I left Denver early in the morning on June 15, with my Beavs set to face North Carolina the following night in Omaha, where the CWS has been held every June since 1950. Two and a half hours later I stepped out of my truck to the smell of fertilizer and corn farms, and was soon throwing a deer-hair frog toward the lily pads on Goldeneye WMA, a 17-acre crappie and largemouth pond near Big Springs (population 400). I had a stellar morning, catching several 13- to 15-inch largemouth and a dozen crappie. My next two stops of the morning were East Sutherland Lake and East Hershey Lake, both WMAs sitting just west of North Platte. I’d fished these two lakes in 2017 as well, after a talented LSU squad sent Oregon State home early. East Sutherland is one of the few I-80 lakes with pike in it, and is also one of only three with catch-and-release regs. The resulting largemouth fishing was the saving grace for me on this first leg, because the Tarheels beat OSU the following night, sending the Beavs to the loser’s bracket and sending me, the loser fan, back home to Denver in shame.

But Oregon State loves the loser’s bracket. The school’s first national title run, in 2006, began with an 11-1 ass-whooping by Miami (of Florida, not Ohio). I was en route to Omaha that year as well, but—being a Beaver non-believer back then—promptly turned around in disgust. Back home, I watched them rip through the loser’s bracket to win the title. I wouldn’t make the same mistake in 2018. On June 23, the Beavs eliminated Mississippi State and were headed back to the Championship Series. So I was headed back to Omaha, via plenty more I-80 bass chasin’.

A few dozen panfish ponds scattered along a flatlands freeway may not sound very impressive to the typical spoiled Westerner. But if anything about public lands has become clear the past couple of years, it’s that far too many Americans have taken them for granted, especially those of us who grew up in states like Oregon, Idaho, California, or Utah, each of which is made up of more than 50 percent public land. Alaska and Nevada easily lead the nation in highest percentages, at nearly 97 and 88 percent, respectively. But Nebraska is at the other end of that spectrum. Just 2.8 percent of the Cornhusker State is public, placing it 48th nationally, behind only Kansas and Rhode Island. All of which makes these gratifying little bass lakes feel even more valuable.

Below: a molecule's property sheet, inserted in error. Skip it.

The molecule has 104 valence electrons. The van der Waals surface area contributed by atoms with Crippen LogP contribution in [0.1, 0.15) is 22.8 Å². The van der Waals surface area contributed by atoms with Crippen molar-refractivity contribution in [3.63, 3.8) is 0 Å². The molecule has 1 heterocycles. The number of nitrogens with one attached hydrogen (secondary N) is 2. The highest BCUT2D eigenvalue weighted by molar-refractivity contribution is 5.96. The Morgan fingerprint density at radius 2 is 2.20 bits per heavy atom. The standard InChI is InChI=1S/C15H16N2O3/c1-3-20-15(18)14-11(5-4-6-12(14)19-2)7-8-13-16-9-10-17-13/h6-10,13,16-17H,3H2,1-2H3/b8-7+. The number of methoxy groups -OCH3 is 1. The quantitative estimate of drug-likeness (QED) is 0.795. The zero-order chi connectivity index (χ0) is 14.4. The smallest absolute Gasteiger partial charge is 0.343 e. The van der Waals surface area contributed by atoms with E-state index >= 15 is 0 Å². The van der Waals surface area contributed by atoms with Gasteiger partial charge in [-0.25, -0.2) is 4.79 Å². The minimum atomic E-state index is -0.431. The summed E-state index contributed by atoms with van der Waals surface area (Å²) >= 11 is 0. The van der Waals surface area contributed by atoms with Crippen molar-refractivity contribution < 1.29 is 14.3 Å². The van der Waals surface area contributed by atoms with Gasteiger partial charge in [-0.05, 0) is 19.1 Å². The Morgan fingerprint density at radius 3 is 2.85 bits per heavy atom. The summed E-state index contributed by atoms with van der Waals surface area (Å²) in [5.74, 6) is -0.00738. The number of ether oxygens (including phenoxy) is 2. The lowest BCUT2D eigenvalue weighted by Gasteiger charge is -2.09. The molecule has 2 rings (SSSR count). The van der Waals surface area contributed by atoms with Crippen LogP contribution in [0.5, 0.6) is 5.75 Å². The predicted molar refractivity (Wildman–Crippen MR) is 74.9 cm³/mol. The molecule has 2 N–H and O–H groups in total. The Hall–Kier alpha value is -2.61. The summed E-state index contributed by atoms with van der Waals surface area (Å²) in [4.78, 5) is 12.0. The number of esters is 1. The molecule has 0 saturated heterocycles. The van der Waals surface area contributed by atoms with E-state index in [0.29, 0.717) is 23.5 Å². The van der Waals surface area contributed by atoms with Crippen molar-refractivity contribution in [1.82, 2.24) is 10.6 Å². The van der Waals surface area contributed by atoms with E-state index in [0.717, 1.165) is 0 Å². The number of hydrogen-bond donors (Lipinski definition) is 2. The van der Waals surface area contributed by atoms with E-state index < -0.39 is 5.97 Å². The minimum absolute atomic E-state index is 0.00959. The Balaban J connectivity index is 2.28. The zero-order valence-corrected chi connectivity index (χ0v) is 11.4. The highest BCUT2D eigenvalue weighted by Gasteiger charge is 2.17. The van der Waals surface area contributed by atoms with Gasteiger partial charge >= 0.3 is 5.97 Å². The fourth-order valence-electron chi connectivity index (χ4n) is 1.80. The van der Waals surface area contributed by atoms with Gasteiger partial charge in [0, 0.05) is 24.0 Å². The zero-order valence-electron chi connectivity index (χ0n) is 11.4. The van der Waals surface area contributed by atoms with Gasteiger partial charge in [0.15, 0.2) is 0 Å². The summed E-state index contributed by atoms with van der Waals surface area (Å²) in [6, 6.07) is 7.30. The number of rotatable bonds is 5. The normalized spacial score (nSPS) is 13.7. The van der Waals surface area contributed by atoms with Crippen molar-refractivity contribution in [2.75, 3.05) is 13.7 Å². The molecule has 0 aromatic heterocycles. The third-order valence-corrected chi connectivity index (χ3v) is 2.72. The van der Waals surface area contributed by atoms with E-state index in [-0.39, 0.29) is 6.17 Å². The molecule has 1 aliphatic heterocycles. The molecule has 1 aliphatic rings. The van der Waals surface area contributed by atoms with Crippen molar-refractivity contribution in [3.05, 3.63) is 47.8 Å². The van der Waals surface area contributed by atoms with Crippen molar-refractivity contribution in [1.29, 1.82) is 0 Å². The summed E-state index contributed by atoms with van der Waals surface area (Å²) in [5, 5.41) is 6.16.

I drove east from Denver in the dark, past Big Springs and North Platte. By the time I hit Maxwell, daylight was just starting to show, so I took Exit 199 at the next town, Brady, and hit six-acre West Brady WMA, another C&R lake. It was superb.

“The nice thing about our catch-and-release lakes,” says Bauer, “is that they generally have larger bass. And if you don’t like releasing fish, you can just go five minutes down the road to the next one.”

Yes you can. But be prepared for the sometimes comical gravel-road routes you must drive to actually reach the lake you saw next to the freeway. I’ve now fished 14 lakes in all, and have barely begun. Just the 150-mile stretch from North Platte to Grand Island has more than 40 fishable ponds—each worth exploring.

On June 28th, Oregon State beat Arkansas 5-0 to take their third College World Series title. And all felt right in the world.

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Tom Bie is the founder, editor, and publisher of The Drake. He started the magazine in 1998 as an annual newsprint publication based in Jackson Hole, Wyoming. He then moved it to Steamboat, Colorado (1999), Boulder, Colorado (2001), and San Clemente, California (2004), as he took jobs as managing editor at Paddler, Senior Editor at Skiing, and Editor-in-Chief at Powder, respectively. Tom and The Drake are now both based in Denver, Colorado, where The Drake is finally all grows up(Swingers, 1996) to a quarterly magazine.


  1. Great article! Thank you for writing this. Willard Barber was my grandfather. I learned something new today about him.

  2. Great article! Thank you for writing this. Willard Barbee was my grandfather. I learned something new about him today.